Is Gamma Still Needed?: Part 3 - The Program Chain, Surround Brightness Ratio (SBR) & The HVS  

There are two components of gamma that have quite different purposes. One of them is always necessary because displays and their surroundings are never equally as bright as the original scene. The other one is a compression technique.

If one considers viewing an object directly with the naked eye, the space though which the light travels is linear. Consider a camera alongside the viewer, driving a display alongside the object that is equally as bright as the original scene. To make the display resemble the direct view, the overall transfer function, what is now known as the Optical-to-Optical Transfer Function (OOTF), would have to be linear.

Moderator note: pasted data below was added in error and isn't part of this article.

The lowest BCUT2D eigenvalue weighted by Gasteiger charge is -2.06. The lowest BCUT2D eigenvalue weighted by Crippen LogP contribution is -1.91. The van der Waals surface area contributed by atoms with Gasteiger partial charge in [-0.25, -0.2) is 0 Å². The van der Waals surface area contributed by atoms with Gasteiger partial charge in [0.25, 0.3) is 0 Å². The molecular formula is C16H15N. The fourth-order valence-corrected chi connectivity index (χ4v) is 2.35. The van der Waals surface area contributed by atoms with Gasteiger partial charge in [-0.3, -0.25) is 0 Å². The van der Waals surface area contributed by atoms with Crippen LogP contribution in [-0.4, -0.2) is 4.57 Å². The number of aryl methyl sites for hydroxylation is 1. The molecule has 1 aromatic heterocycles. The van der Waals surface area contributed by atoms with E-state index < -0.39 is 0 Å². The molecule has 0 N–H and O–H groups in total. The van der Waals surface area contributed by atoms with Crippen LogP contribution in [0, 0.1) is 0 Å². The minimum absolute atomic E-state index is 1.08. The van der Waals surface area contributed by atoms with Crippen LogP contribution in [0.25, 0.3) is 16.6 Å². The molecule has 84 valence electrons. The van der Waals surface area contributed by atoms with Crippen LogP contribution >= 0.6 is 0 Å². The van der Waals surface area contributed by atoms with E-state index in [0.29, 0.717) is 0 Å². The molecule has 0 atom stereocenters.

In one branch of photography based on film, prints are produced. These are intended to be viewed using reflected ambient light, under which they will appear as bright as their surroundings. When the print is produced from the negative, the gamma of the printing process is designed substantially to cancel the gamma of the negative so that the center of the overall light transfer function obtained is linear or nearly so.

However, movie film, transparencies, television and computers are designed such that the screen emits light, either by generating it internally or by reflecting the light from a projector, and ambient light is undesirable. Such images need to be viewed in subdued lighting conditions because the power that the screen can develop may be limited and because ambient light falling on the screen reduces contrast.